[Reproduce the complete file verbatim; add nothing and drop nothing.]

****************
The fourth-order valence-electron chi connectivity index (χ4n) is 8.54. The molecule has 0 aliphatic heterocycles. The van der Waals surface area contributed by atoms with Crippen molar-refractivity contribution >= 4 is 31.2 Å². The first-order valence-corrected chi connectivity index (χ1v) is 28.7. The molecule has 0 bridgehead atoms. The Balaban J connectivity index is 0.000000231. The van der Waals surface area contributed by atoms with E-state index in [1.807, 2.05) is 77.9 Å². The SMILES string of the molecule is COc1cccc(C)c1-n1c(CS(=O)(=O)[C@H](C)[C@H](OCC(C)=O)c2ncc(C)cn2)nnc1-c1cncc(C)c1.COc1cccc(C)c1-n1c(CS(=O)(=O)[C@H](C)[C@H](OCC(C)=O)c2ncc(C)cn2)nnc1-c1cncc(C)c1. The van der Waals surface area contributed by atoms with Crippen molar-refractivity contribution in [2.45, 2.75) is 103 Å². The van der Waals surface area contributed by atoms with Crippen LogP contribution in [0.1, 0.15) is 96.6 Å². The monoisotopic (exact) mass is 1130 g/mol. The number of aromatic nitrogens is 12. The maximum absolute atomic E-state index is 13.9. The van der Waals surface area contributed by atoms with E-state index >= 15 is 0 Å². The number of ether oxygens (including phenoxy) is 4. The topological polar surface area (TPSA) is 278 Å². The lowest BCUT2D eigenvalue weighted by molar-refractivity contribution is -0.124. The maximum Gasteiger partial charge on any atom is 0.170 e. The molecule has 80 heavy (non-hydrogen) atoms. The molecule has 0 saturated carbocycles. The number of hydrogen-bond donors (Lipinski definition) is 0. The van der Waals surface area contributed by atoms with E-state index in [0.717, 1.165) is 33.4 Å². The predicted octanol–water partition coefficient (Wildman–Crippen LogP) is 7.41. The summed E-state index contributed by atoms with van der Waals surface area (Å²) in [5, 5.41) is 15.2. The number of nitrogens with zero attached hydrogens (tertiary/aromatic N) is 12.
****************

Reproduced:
The fourth-order valence-electron chi connectivity index (χ4n) is 8.54. The molecule has 0 aliphatic heterocycles. The van der Waals surface area contributed by atoms with Crippen molar-refractivity contribution >= 4 is 31.2 Å². The first-order valence-corrected chi connectivity index (χ1v) is 28.7. The molecule has 0 bridgehead atoms. The Balaban J connectivity index is 0.000000231. The van der Waals surface area contributed by atoms with E-state index in [1.807, 2.05) is 77.9 Å². The SMILES string of the molecule is COc1cccc(C)c1-n1c(CS(=O)(=O)[C@H](C)[C@H](OCC(C)=O)c2ncc(C)cn2)nnc1-c1cncc(C)c1.COc1cccc(C)c1-n1c(CS(=O)(=O)[C@H](C)[C@H](OCC(C)=O)c2ncc(C)cn2)nnc1-c1cncc(C)c1. The van der Waals surface area contributed by atoms with Crippen molar-refractivity contribution in [2.45, 2.75) is 103 Å². The van der Waals surface area contributed by atoms with Crippen LogP contribution in [0.1, 0.15) is 96.6 Å². The monoisotopic (exact) mass is 1130 g/mol. The number of aromatic nitrogens is 12. The maximum absolute atomic E-state index is 13.9. The van der Waals surface area contributed by atoms with E-state index >= 15 is 0 Å². The number of ether oxygens (including phenoxy) is 4. The topological polar surface area (TPSA) is 278 Å². The lowest BCUT2D eigenvalue weighted by molar-refractivity contribution is -0.124. The maximum Gasteiger partial charge on any atom is 0.170 e. The molecule has 80 heavy (non-hydrogen) atoms. The molecule has 0 saturated carbocycles. The number of hydrogen-bond donors (Lipinski definition) is 0. The van der Waals surface area contributed by atoms with E-state index in [0.717, 1.165) is 33.4 Å². The predicted octanol–water partition coefficient (Wildman–Crippen LogP) is 7.41. The summed E-state index contributed by atoms with van der Waals surface area (Å²) in [5, 5.41) is 15.2. The number of nitrogens with zero attached hydrogens (tertiary/aromatic N) is 12.